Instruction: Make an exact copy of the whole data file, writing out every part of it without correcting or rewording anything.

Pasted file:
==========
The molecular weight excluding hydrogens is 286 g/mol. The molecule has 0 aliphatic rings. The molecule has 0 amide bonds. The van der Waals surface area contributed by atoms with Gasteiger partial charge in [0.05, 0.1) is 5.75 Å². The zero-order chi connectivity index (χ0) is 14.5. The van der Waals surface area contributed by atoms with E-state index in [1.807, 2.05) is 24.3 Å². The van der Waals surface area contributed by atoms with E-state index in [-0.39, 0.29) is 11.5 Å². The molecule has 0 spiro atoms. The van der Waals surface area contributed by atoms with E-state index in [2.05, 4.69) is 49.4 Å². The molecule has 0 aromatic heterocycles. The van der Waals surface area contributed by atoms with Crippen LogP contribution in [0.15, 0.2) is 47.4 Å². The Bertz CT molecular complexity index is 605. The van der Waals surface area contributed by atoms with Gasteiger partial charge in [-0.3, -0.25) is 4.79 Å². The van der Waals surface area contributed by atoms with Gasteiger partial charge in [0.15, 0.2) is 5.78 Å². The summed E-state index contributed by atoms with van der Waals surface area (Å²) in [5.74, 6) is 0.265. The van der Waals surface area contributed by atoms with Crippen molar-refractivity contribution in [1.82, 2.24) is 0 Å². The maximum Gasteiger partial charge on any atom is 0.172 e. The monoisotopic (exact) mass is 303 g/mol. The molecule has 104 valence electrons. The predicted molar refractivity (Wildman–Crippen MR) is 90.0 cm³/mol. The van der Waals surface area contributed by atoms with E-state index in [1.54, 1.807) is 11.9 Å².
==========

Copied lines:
The molecular weight excluding hydrogens is 286 g/mol. The molecule has 0 aliphatic rings. The molecule has 0 amide bonds. The van der Waals surface area contributed by atoms with Gasteiger partial charge in [0.05, 0.1) is 5.75 Å². The zero-order chi connectivity index (χ0) is 14.5. The van der Waals surface area contributed by atoms with E-state index in [1.807, 2.05) is 24.3 Å². The van der Waals surface area contributed by atoms with E-state index in [-0.39, 0.29) is 11.5 Å². The molecule has 0 spiro atoms. The van der Waals surface area contributed by atoms with E-state index in [2.05, 4.69) is 49.4 Å². The molecule has 0 aromatic heterocycles. The van der Waals surface area contributed by atoms with Crippen LogP contribution in [0.15, 0.2) is 47.4 Å². The Bertz CT molecular complexity index is 605. The van der Waals surface area contributed by atoms with Gasteiger partial charge in [-0.3, -0.25) is 4.79 Å². The van der Waals surface area contributed by atoms with Gasteiger partial charge in [0.15, 0.2) is 5.78 Å². The summed E-state index contributed by atoms with van der Waals surface area (Å²) in [5.74, 6) is 0.265. The van der Waals surface area contributed by atoms with Crippen molar-refractivity contribution in [1.82, 2.24) is 0 Å². The maximum Gasteiger partial charge on any atom is 0.172 e. The monoisotopic (exact) mass is 303 g/mol. The molecule has 104 valence electrons. The predicted molar refractivity (Wildman–Crippen MR) is 90.0 cm³/mol. The van der Waals surface area contributed by atoms with E-state index in [1.54, 1.807) is 11.9 Å².